Anwar not victim of ‘chronic or acute’ poisoning

Anwar not victim of ‘chronic or acute’ poisoning

KUALA LUMPUR, Oct. 5 Kyodo

Malaysia’s ousted Deputy Prime Minister Anwar Ibrahim did not suffer from chronic or acute arsenic poisoning according to tests conducted by a panel of medical experts, the High Court said Tuesday.

Judge Arifin Jaka read out a medical report dated Monday that was prepared by a 12-member panel which concluded Anwar “does not show any clinical sign of chronic or acute arsenic poisoning.”

“The urine, hair and nail specimens showed an arsenic level that was not beyond the permissible range,” the report said.

But the report also said that despite extensive tests the experts can still not identify the causes of various other symptoms that Anwar exhibits, such as weight and hair loss, numbness in the fingers, headaches and stomachaches, hypertension and lung problems.

The team, led by Khalid Abdul Kadir, head of the Universiti Kebangsaan Malaysia Hospital, has examined the possibility of AIDS, kidney failure, diabetes, anemia, tuberculosis and cancer, but the tests have all proved negative.

The report therefore recommended that Anwar’s health continue to be monitored.

Anwar said Sept. 10 that there had been an attempt to poison him with arsenic while in prison, sparking new street protests demanding the resignation of Prime Minister Mahathir Mohamad and an independent inquiry into the allegations.

Anwar’s family had secretly sent a sample of his urine under an assumed name to a private laboratory in Australia in August which indicated an excessive level of arsenic in the sample.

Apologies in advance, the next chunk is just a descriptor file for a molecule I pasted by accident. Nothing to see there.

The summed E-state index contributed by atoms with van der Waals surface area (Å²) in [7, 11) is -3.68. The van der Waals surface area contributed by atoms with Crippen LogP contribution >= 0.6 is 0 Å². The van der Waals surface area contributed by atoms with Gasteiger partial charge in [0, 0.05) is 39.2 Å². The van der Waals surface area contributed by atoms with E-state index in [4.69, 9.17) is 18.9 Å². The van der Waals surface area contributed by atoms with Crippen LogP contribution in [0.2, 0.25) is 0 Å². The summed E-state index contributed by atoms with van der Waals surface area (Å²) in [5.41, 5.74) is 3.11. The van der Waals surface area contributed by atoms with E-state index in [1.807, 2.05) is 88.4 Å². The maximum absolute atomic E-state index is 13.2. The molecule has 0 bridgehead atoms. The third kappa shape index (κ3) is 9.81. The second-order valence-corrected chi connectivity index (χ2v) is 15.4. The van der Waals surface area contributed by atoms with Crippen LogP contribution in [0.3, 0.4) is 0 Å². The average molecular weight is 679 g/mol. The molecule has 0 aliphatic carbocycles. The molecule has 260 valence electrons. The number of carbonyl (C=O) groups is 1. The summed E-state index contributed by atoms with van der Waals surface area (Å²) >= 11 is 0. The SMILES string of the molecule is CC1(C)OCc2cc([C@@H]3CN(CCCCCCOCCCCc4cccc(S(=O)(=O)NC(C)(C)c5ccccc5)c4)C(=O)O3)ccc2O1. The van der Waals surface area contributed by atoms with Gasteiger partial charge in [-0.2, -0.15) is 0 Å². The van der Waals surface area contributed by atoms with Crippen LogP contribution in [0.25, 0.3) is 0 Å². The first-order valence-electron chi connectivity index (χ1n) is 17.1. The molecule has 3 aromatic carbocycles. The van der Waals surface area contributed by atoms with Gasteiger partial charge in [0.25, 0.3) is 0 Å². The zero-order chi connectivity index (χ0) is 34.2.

Far from quelling the uproar by showing concern, Mahathir accused Anwar of false allegations aimed at gaining political mileage.

He also questioned whether the urine sample the family sent was really Anwar’s.

On Monday, police even threatened to “take action” against Anwar for lodging a “false report” should their investigation prove that his claim is baseless.

Anwar’s arsenic scare caused his sodomy trial to be postponed as the court ordered he be placed in the university hospital to confirm his claim and ensure he is fit to attend court.

After 25 days in hospital, Anwar was finally discharged Monday and sent back to prison where he is currently serving a six-year jail sentence, having been found guilty on charges of corruption.

Anwar’s trial resumed Tuesday after the hospital certified him fit. He is now on trial for allegedly sodomizing his family’s former chauffeur, a charge that carries a maximum jail sentence of 20 years with possible flogging.

Anwar’s lawyers expressed dissatisfaction with the medical report, calling it “inconclusive” and saying it could have been drawn up by the government.

Lawyer Christopher Fernando insisted the court call the panel experts to testify about the report, which he said left many questions unanswered, such as why the symptoms exhibited by Anwar still persist.

He also said the stated conclusion that Anwar did not suffer chronic or acute poisoning does not mean he was not poisoned at all.

The judge dismissed the defense’s application and said that since Anwar has been certified fit to attend court, the sodomy trial should proceed.

Attorney General Mohtar Abdullah, leading the prosecution, accused the defense of trying to “dig up bits and pieces of the report to sensationalize it out of context.”

He said the report should be left to the police, who are investigating Anwar’s claim, and not to the court to probe further.

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